Redirected Aggression In Dogs

You may have encountered the situation when your dog keeps barking at another dog that walks past your home and when you attempt to calm him down, he bites you.

When your dog is reacting in this behavior, it is often referred to as redirected aggression.

Redirect aggression can be explained as followed:

Your dog is aroused by stimuli (could be a human or a dog or any moving “things”) and attempts to chase the target. His attempt to perform this action is unfruitful as he is either restrained by his leash or confined in an enclosed area and vents his anger and frustration on whatever he can get hold of. If you happen to be beside him, you will be his source of attack.

Why Does Redirected Aggression Happen?

Your dog will exhibit this behavior when he is emotionally aroused by stimuli. The stimuli could be any things that catch his attention, but he is unable to reach it.

And in this situation, your dog is likely to behave in an over excited and hyper state. Frustration can easily be build up in a very short span of time as he is being restricted from making his move to the target due to the leash he is on or behind a barrier such as fence or in an enclosed area.

It is important that you recognize this sign as the longer your dog remains in this state, the more likely that he is going to lunge at you when you reach out to him or if you already close to him.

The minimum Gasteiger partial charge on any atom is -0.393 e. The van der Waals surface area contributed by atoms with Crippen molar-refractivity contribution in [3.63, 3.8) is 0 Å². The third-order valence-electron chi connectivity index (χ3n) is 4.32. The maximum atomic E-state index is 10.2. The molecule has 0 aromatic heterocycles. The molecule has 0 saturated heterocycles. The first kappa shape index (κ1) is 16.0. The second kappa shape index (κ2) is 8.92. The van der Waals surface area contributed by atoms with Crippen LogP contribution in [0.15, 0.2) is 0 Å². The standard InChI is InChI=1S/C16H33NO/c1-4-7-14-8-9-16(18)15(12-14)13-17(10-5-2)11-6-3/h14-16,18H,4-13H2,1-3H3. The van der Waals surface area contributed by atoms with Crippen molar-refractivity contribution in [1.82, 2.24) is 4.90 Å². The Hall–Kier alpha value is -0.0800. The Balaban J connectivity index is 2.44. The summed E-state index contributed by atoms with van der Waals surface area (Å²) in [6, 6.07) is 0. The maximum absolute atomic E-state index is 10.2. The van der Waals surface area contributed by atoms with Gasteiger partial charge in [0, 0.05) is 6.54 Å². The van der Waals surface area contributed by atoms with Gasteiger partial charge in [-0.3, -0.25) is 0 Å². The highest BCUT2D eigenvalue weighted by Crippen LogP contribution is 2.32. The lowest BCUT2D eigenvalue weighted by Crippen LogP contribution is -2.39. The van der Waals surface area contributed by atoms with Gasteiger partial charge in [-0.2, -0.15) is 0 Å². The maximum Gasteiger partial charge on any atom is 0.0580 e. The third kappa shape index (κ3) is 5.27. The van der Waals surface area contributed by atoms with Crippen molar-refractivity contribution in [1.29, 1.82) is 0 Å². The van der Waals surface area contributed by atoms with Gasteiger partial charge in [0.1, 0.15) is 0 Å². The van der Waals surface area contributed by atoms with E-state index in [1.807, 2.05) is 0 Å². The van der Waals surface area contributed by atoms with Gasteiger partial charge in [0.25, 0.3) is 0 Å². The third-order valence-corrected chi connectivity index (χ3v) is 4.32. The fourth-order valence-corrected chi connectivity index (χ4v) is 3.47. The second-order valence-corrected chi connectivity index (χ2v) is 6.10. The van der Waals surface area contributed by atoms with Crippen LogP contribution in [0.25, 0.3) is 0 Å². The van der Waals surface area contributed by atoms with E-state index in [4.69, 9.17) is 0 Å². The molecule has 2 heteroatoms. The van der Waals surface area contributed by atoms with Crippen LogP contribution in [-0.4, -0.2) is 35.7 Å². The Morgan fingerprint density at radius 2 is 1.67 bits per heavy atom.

This behavior is extremely common in hunting breeds of dogs such as Labrador Retriever, American Foxhound, Golden Retriever, bloodhound, pointer, and beagle as their natural instinct is to chase after moving targets. 

Take for example, you might be walking in the dog parks with your dog, and he sees a squirrel running past and wants to give chase to it. But as he was on a leash, he got restrained on his movement and started feeling frustrated for not able to make the move. So he redirects his aggression to you who is closest to him.

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How Should You Handle Redirected Aggression?

As the saying goes “Prevention is better than cure”, so it is always better to prevent the aggression from happening than to “fix” it when it has happened.

The key to prevent redirected aggression is to avoid your dog from getting into an arousal state. This can be done through controlling your dog’s environment and to alter the way he reacts to the stimuli and reduce his overall arousal level.

Interrupt His Observation

Returning to the case of your dog chasing after the squirrel, what you can do is to block his view from his stimuli by standing in front of him and get a high value treat near his nose. Make him focus his attention to you and reward him with the treat.